Halloween movies for wimps–like me!

I am Fraidy MacFraidycat, Mayoress of Fraidyville. I don’t do gore or serious horror, and slasher films leave me cold. Having said that, I ADORE Halloween. It’s seriously my favorite holiday of the year. (I’m a big fan of any holiday that lets you watch movies, gorge on candy, and let your inner demons off the leash without requiring you to shop or exchange presents.) Over the years, I’ve compiled a list of absolute favorites. I don’t get to see all of them every Halloween season, but it’s never REALLY autumn until I’ve viewed at least three or four. Here are my faves.

(Last week in my post about Crimson Peak I mentioned The Gorgon, Vampyr: Der Traum des Allan Grey, and Bride of Frankenstein, so take those as a given.)

*Tim Burton’s Corpse Bride. Ghoulishly sweet with a beautiful score and Joanna Lumley. ‘Nuff said.

*Sleepy Hollow (1999.) I know I said I don’t do gore, and this one is pushing it for me. But I am a sucker for things that are unapologetically over-the-top and this one is. It’s gruesome and creepy, and there’s just enough comic relief from Johnny Depp’s reluctant Ichabod Crane to make it all worthwhile. (I will never understand why people insist upon making Ichabod the hero of the story. If you read the book, he’s a jerk. I’m Team Brom.)

*The Hound of the Baskervilles. I haven’t specified a version because I’m not certain it matters. I love the Hammer version with Christopher Lee and the more recent one with Richard E. Grant. (The Basil Rathbone entry is a given.) There’s just something deliciously atmospheric about a deserted moor and the footprints”…OF A GIGANTIC HOUND!”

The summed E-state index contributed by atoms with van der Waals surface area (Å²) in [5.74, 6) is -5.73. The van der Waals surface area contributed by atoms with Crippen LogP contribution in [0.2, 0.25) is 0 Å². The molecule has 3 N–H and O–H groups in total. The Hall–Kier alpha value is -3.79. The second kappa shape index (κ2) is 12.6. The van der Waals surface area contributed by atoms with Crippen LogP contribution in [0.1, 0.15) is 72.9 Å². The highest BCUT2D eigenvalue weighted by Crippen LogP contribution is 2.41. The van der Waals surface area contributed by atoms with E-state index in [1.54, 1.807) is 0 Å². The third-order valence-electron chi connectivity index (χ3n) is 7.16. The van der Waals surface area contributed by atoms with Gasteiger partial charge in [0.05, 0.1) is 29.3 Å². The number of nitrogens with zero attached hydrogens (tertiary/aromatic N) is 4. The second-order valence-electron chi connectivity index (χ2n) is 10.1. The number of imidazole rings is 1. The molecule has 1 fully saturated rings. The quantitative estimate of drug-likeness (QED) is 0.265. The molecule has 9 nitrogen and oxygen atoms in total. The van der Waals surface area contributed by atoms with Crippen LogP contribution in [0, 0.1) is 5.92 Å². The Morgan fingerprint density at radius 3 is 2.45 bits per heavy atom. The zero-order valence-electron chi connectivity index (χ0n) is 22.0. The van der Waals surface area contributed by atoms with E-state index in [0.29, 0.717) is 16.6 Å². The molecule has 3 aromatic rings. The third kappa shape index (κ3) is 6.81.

*Halloween. I know, I know. It’s exactly what I said I didn’t watch–a slasher film, THE slasher film, one of the pioneers of the genre. But I finally caved and watched it a few years ago and immediately understood why it’s a classic. For being such a giant of the genre, it’s remarkably tame–no pools of blood or spurting viscera. There’s just an atmosphere of mounting menace. Caveat: I won’t watch it alone.

*Practical Magic. Because WITCHES.

*Maleficent. Not really anything to do with Halloween, but she is the ultimate Disney villain, so it counts in my book.

*Book of Life. This one didn’t get the love it deserved. It’s a beautifully-animated story about el Dia de Los Muertos, a continuation of the observances begun with Halloween in South Texas. Even though I’m not from a Hispanic family, this particular tradition is one we observed, particularly after my grandmother died. The film is funny and sweet, and if you’re trying to figure out how to discuss death with your kids, you could do a lot worse than using this as a jumping off point.